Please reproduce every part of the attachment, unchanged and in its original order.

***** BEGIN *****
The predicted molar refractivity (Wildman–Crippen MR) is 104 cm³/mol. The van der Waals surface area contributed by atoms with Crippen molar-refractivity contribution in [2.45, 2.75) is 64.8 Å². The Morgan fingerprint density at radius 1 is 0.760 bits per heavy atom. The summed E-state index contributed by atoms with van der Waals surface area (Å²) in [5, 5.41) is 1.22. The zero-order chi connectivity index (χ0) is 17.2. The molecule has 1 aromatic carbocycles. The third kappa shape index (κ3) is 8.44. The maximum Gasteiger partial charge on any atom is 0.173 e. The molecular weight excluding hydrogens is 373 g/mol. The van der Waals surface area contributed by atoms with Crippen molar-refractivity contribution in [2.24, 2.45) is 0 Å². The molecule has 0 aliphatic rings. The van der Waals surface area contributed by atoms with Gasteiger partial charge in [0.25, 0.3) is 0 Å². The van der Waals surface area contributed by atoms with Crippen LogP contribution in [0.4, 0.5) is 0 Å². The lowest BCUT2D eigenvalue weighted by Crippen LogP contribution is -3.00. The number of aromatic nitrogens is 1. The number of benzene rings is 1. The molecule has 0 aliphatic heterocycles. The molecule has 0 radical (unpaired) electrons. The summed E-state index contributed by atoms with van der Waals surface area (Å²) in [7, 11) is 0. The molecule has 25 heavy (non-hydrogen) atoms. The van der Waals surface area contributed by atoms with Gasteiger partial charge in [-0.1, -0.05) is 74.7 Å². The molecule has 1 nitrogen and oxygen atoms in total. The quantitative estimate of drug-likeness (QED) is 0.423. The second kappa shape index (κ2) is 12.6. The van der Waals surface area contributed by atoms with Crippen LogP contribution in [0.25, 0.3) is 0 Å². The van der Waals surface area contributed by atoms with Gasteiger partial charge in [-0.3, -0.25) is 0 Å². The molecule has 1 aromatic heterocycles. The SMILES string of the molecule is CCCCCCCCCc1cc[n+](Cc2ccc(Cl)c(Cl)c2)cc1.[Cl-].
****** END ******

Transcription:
The predicted molar refractivity (Wildman–Crippen MR) is 104 cm³/mol. The van der Waals surface area contributed by atoms with Crippen molar-refractivity contribution in [2.45, 2.75) is 64.8 Å². The Morgan fingerprint density at radius 1 is 0.760 bits per heavy atom. The summed E-state index contributed by atoms with van der Waals surface area (Å²) in [5, 5.41) is 1.22. The zero-order chi connectivity index (χ0) is 17.2. The molecule has 1 aromatic carbocycles. The third kappa shape index (κ3) is 8.44. The maximum Gasteiger partial charge on any atom is 0.173 e. The molecular weight excluding hydrogens is 373 g/mol. The van der Waals surface area contributed by atoms with Crippen molar-refractivity contribution in [2.24, 2.45) is 0 Å². The molecule has 0 aliphatic rings. The van der Waals surface area contributed by atoms with Gasteiger partial charge in [0.25, 0.3) is 0 Å². The van der Waals surface area contributed by atoms with Crippen LogP contribution in [0.4, 0.5) is 0 Å². The lowest BCUT2D eigenvalue weighted by Crippen LogP contribution is -3.00. The number of aromatic nitrogens is 1. The number of benzene rings is 1. The molecule has 0 aliphatic heterocycles. The molecule has 0 radical (unpaired) electrons. The summed E-state index contributed by atoms with van der Waals surface area (Å²) in [7, 11) is 0. The molecule has 25 heavy (non-hydrogen) atoms. The van der Waals surface area contributed by atoms with Gasteiger partial charge in [-0.1, -0.05) is 74.7 Å². The molecule has 1 nitrogen and oxygen atoms in total. The quantitative estimate of drug-likeness (QED) is 0.423. The second kappa shape index (κ2) is 12.6. The van der Waals surface area contributed by atoms with Crippen LogP contribution in [0.25, 0.3) is 0 Å². The van der Waals surface area contributed by atoms with Gasteiger partial charge in [-0.3, -0.25) is 0 Å². The molecule has 1 aromatic heterocycles. The SMILES string of the molecule is CCCCCCCCCc1cc[n+](Cc2ccc(Cl)c(Cl)c2)cc1.[Cl-].